The five-week trial of a Princeton graduate accused of killing his father over a decrease in his weekly allowance concluded this week. 34-year-old Thomas Gilbert Jr. is accused of shooting his father in the head on January 4, 2015.
Thomas Gilbert Jr., or Tommy, as he is known to family and friends, is the son of the late Thomas Gilbert Sr., who was a founding managing partner of lucrative hedge fund Wainscott Capital. Tommy played football at Princeton and graduated with a degree in economics. At the time of his father’s murder; he was 30, unemployed, and receiving approximately $1,000 per week from his parents.
Acording to his defense attorney Alford Levine, Tommy began to “deteriorate” around the time he started at Princeton. Tommy’s former therapist, Susan Evans, testified that he had a preoccupation with paranoid thoughts that interfered with his ability to function in the years before the shooting. Evans had recommended Tommy be screened for paranoid schizophrenia shortly before the murder. Tommy had also been prescribed antipsychotic medication, which Evans testified he rarely took.
Tommy’s relationship with his parents was strained at best, and he constantly asked for money. In October 2013, Tommy emailed his father, asking him for “space” but emailed his mother several weeks later asking for money for a garade, clothes, and stock services. After Tommy bought a gun in 2014, his father began considering lowering his allowance. Thomas Sr. wished his son to be financially independent, but Thomas Jr. had thousands of dollars in credit card debt.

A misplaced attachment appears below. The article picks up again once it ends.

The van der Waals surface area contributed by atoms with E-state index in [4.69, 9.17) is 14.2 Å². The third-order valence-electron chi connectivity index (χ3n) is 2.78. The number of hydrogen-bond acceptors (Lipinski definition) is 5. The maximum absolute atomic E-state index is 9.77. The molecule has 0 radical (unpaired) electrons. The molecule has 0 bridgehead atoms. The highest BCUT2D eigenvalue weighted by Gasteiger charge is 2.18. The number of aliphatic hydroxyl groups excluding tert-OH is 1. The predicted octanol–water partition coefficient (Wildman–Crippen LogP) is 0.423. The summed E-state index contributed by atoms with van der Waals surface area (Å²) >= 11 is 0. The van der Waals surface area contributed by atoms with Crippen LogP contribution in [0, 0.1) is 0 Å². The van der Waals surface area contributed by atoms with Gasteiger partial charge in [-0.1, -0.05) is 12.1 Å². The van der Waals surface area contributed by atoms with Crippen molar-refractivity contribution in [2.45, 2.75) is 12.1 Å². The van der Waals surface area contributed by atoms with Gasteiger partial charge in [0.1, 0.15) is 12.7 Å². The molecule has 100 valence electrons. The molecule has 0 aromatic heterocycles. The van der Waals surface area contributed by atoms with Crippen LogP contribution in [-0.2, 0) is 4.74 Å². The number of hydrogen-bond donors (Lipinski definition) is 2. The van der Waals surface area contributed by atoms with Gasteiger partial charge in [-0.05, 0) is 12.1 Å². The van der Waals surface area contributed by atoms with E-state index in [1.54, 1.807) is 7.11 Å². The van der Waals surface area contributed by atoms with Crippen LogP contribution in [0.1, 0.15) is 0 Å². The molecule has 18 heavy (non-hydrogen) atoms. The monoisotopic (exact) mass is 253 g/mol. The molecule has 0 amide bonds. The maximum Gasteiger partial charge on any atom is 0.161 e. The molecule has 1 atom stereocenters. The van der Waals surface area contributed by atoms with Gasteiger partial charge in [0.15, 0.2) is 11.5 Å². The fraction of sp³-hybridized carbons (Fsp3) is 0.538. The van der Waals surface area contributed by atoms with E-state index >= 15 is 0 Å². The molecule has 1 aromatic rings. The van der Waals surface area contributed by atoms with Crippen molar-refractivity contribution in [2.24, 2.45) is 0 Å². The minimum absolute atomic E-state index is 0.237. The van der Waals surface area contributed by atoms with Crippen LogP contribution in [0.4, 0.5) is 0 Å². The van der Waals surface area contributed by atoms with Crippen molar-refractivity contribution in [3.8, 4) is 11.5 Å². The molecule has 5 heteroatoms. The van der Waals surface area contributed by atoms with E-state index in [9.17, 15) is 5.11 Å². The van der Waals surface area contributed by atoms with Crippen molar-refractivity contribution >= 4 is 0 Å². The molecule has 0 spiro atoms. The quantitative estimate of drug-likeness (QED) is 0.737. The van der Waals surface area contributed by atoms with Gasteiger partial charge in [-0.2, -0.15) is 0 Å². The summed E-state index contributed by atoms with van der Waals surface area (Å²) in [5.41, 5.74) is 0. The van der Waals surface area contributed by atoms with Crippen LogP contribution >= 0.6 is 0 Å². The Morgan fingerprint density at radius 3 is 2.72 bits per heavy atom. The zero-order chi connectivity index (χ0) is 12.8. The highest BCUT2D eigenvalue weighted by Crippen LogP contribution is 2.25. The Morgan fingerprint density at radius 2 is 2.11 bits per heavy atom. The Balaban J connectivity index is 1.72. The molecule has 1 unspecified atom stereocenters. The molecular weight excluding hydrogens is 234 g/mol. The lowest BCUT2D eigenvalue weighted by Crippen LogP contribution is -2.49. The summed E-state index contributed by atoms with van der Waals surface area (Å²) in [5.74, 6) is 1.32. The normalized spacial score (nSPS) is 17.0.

Around 2014, Tommy’s computer showed searches for websites that discussed forging checks and check templates. Tommy is also facing charges from credit card forging devices found in his home at the time of his arrest for his father’s shooting. In November 2014, someone used Tommy’s computer to search for websites such as “Hire-a-Killer.com” and “Find-a-Hitman.com”.
Thomas Sr. reduced Tommy’s allowance from $1,000 to $800 and then $600. The day of his death, he had decreased his regular deposit into his son’s account to $300.
On January 4, 2015, Tommy went to his parents Manhattan apartment and asked his mother, Shelley, to get him a sandwich. Shelley Gilbert returned home to find her husband on their bedroom floor, dead of a gunshot wound to the head and a gun on his chest.
Tommy’s defense attorney has argued his client was clinically insane at the time of the shooting. In New York, a defendant must prove an inability to distinguish right from wrong for an insanity plea defense. Tommy has been deemed fit to stand trial after undergoing four mental evaluations, although one was inconclusive.
According to Levine, Tommy isn’t “faking being sick,” but he “faked being well.” Levine claims Tommy’s family tried to persuade him to seek help for his mental illness for over a decade. After calling 911, Shelly Gilbert told the dispatcher that her husband was shot by her son, “who is nuts.”
In response, the prosecution showed surveillance footage depicting Tommy, wearing a hoodie and carrying a gym bag entering his family’s apartment building and leaving less than 15 minutes later. The prosecution’s forensic psychiatrist expert testified that Tommy positioned the gun in his father’s hand as if his death was a result of suicide, he left the scene, and he turned off the location monitor on his phone. According to the prosecution, these attempts to conceal his behavior show that he was aware that what he was doing was wrong.
Tommy did not appear in person for most of his trial, but appeared for closing arguments this past week. He is being held at Rikers Island while jury deliberations begin.